Archive for June, 2007
The content of the New Testament wasn’t fixed until long after Jesus’ death. As late as the 16th-century there were debates about which books belonged in the New Testament and which were apocryphal. Some books of “Apocrypha,” such as Esdras and Maccabees, were often printed in standard versions of the Bible. But apocryphal Gospels were never included.
Many of the most shocking Gospels were discovered only recently. The Gospel of Mary Magdalene was found in Cairo in 1896. A scroll of The Gospel of Thomas, a collection of 114 sayings attributed to Jesus and the most famous of the “Gnostic Gospels,” was found near Nag Hammadi, Egypt in 1945. But the most shocking discovery was unearthed just last year: The Gospel of Judas.
The Gospel of Judas purports to be an account of a conversation that Jesus had with Judas Iscariot only days before Judas betrayed his master. In this Gospel, Judas is The Christ’s closest ally and confidant. He is the only one who Jesus tells about the realm of “Barbelo,” where earthly pains are unknown. Most shockingly, Jesus wants and expects Judas to “betray” him: only then can he be martyred and fulfill the prophecies.
There are discrepancies between the four Canonical Gospels of the New Testament, but none so dramatic as this. If The Gospel of Judas had made the original cut, we’d be living in a very different world today.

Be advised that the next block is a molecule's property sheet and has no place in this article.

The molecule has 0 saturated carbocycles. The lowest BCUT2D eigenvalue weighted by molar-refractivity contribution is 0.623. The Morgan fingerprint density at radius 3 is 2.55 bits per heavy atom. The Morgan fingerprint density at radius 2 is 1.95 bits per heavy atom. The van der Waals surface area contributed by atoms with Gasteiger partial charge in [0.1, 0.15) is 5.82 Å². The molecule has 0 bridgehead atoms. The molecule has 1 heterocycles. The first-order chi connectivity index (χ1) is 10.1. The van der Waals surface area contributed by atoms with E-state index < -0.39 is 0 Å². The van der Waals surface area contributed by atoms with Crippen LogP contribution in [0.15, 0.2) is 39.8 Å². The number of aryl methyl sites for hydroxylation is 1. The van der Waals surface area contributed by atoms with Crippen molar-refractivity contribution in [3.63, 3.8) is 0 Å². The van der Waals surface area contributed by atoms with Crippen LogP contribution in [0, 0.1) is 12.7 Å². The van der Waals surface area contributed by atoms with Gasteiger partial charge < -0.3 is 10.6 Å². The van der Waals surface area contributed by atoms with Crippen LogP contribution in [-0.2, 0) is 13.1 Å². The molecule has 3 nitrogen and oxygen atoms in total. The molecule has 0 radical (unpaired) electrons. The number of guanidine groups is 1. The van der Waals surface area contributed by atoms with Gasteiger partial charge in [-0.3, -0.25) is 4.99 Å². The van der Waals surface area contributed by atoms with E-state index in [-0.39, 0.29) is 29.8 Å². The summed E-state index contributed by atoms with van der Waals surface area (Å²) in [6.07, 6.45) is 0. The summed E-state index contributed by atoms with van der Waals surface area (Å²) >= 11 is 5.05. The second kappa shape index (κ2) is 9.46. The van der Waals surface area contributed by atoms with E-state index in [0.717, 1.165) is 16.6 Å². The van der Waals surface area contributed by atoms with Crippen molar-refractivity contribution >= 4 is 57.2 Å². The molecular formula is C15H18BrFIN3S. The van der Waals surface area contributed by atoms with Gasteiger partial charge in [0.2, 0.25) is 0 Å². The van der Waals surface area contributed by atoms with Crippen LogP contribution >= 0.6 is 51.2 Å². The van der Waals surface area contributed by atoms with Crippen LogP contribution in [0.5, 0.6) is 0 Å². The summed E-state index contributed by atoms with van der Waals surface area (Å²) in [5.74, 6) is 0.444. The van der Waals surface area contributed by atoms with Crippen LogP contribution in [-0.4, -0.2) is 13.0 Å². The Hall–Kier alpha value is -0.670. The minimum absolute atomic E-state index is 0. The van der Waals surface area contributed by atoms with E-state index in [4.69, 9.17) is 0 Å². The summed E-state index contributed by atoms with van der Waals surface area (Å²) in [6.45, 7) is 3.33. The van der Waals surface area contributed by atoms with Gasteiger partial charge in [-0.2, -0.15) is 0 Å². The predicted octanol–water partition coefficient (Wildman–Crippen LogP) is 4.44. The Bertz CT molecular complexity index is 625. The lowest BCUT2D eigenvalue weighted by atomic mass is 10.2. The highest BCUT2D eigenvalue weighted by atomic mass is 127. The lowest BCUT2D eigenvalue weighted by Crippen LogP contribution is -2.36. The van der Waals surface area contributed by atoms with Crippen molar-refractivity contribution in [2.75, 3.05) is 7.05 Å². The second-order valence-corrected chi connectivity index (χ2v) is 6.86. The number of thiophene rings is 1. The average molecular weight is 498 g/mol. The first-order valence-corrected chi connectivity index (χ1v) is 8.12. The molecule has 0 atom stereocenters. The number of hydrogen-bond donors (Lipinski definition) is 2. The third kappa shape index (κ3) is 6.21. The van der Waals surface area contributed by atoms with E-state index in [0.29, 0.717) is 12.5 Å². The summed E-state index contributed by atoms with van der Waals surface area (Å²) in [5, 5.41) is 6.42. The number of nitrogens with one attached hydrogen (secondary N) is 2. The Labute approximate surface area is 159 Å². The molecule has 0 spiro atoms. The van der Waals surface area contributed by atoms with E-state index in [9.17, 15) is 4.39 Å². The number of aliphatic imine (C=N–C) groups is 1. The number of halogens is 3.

Read The Gospel of Judas here.
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Even people who’ve never heard of the Japanese printmaker Hokusai are familiar with his most famous image: a gigantic, stylized plunging wave that has been synonymous with the word “tsunami” for over a century. And what a remarkable image it is! All the violence of the ocean captured in three shades of blue. The yin and yang of the wave in the foreground and the sky in the back.* The tragic fate of the sailors who are about to be consumed. And the life-like quality of the wave itself, breaking into a mass of prehensile claws. With all of this, it’s easy to ignore the likeness, tucked away in the bottom-center of the print, of Mount Fuji.
In fact, Hokusai’s famous wave is only one image – the 18th – from a series called 36 Views of Mount Fuji (or Fugaku Sanju Rokkei in Japanese). The print of the wave (titled Mount Fuji from the Offing in Kanagawa) is undoubtedly the most famous. But there are many other beautiful images in the series.
In some of the prints, Mount Fuji is even more diminished than it is in the print above. Consider this picture of Mount Fuji from Owari, where the snow-capped mountain is only a tiny triangle inside the tub that an old peasant is caulking.
Perhaps the most serene image in the series is Mount Fuji from a Teahouse at Yoshida, a stark contrast to the infamous wave:
In some images, Mount Fuji is much more than a hidden triangle in the background, as in Mount Fuji from the Foot, more commonly known as the “Red Fuji”:
For all 36 views from Mount Fuji (and ten more besides), go here.
* For more on “yin and yang,” see the entry on Taoism: Week 48, Day 7.